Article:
The album starts with alternative rock and pop songs with a driving beat, sung over by Bryan Adams. A few tracks in we receive a guest appearance from Sarah McLaughlin on the song “Don’t Let Go.” About two-thirds through the album, the content changes entirely. However it’s a smooth enough transition that it works, especially in context to the movie. This is where the work of Hans Zimmer appears. Epic and nearly overwhelming scores finish out this album strong.
The music on this album really needs to be experienced in order to understand what I’m talking about here. It’s as epic and touching as the movie itself, which is also worth a viewing. I would recommend that everyone, regardless of age or gender, immediately purchase both the movie and its soundtrack. You won’t be disappointed.
This is an absolute 5/5 in my book.
The Dexter prom experience in the past has been all about games and karaoke and no dancing. Dexter’s prom is not comparable to the traditional prom. We have cared more about how the “dance floor” has looked like than the dance itself–If you can even call it a dance.
However, this year, the Dexter High School made a step in right direction. We are having our prom at the Michigan football stadium, which is awesome compared to all of the previous years.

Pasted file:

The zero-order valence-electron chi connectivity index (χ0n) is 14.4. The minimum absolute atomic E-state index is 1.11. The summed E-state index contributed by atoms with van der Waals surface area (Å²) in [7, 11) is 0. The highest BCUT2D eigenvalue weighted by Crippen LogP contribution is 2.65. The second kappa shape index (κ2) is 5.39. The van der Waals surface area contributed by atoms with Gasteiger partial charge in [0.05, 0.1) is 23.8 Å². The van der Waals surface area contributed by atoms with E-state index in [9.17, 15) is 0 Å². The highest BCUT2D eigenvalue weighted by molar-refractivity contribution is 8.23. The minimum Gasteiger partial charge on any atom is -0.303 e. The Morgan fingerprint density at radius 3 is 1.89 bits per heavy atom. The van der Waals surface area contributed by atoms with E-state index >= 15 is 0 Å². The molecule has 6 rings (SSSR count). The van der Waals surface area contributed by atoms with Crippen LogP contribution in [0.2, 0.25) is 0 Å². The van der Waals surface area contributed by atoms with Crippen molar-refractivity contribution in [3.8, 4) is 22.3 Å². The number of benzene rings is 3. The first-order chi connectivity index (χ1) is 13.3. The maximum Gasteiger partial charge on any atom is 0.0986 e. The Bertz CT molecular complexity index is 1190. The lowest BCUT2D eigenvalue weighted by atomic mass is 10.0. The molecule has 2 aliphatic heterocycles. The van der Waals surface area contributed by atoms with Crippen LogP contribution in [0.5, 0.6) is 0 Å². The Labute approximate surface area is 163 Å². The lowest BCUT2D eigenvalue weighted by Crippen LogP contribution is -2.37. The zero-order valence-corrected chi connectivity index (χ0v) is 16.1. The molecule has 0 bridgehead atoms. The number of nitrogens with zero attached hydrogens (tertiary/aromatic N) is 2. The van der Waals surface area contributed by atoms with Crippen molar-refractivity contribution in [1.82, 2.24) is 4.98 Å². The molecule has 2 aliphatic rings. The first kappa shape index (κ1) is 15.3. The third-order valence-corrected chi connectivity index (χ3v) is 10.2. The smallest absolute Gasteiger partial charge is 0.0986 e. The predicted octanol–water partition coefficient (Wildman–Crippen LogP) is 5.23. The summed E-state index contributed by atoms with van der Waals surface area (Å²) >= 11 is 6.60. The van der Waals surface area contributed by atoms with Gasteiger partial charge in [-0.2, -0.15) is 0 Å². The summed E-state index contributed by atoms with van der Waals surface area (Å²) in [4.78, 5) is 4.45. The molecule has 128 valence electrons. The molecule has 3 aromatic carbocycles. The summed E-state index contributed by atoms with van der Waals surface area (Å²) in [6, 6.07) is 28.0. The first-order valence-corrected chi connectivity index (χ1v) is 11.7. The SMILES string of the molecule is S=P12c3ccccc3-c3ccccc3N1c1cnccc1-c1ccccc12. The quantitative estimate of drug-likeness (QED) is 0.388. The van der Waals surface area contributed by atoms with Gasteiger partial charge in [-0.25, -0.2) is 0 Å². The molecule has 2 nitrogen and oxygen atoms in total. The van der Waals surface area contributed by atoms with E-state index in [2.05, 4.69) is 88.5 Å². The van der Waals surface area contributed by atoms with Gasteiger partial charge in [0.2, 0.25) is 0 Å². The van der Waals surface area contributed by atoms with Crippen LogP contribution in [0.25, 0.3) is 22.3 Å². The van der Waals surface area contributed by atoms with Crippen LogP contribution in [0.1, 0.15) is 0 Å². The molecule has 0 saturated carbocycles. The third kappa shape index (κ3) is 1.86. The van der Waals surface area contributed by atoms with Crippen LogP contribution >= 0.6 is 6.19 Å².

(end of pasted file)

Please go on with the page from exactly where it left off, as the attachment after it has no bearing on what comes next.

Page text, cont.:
Previously, Dexter’s prom has worked like this: first you buy tickets for you and your date for seventy dollars. Next, you rent a $200 tux. Then you take your date out to a fancy restaurant that costs way too much money. Then you and your date go to the prom.
This process for prom night is normal. However, Dexter’s prom differs from the norm. Instead of keeping the night classy and going to the dance at a specific venue, we go back to our school, where we play games like putt-putt golf and card games. Most of our prom is spent walking around and waiting in lines for our favorite games. And in my opinion prom was a huge waste of money, to dress up and play games.
Finally, Dexters prom will be like other schools prom, where it will actually be a dance instead of like a “carnival”. I definitely support the change in venue as well as the change in prom style.
When a teacher needed the help of the community as they faced an unexpected situation where personal sick days were not enough to cover an increasing need for absences, fellow members of the teachers’ union came to his rescue.
“Teachers in Dexter Schools are lucky to have a strong union, the Dexter Education Association,” the teacher, who asked that we not use his name, said. “They support teachers in a variety of ways such as advocating for our positions, securing reasonable salaries and benefits, and ensuring a safe working environment. When I unexpectedly needed to take a leave of absence, the DEA stepped forward and offered to help me by donating sick days. I did not request the days; they were an unsolicited gift. I am tremendously grateful for the compassionate generosity of my colleagues.”
However, this process of teachers donating their extra sick days to fellow teachers in need is not covered by the union contract, meaning it is not a process that is guaranteed or regulated by the school.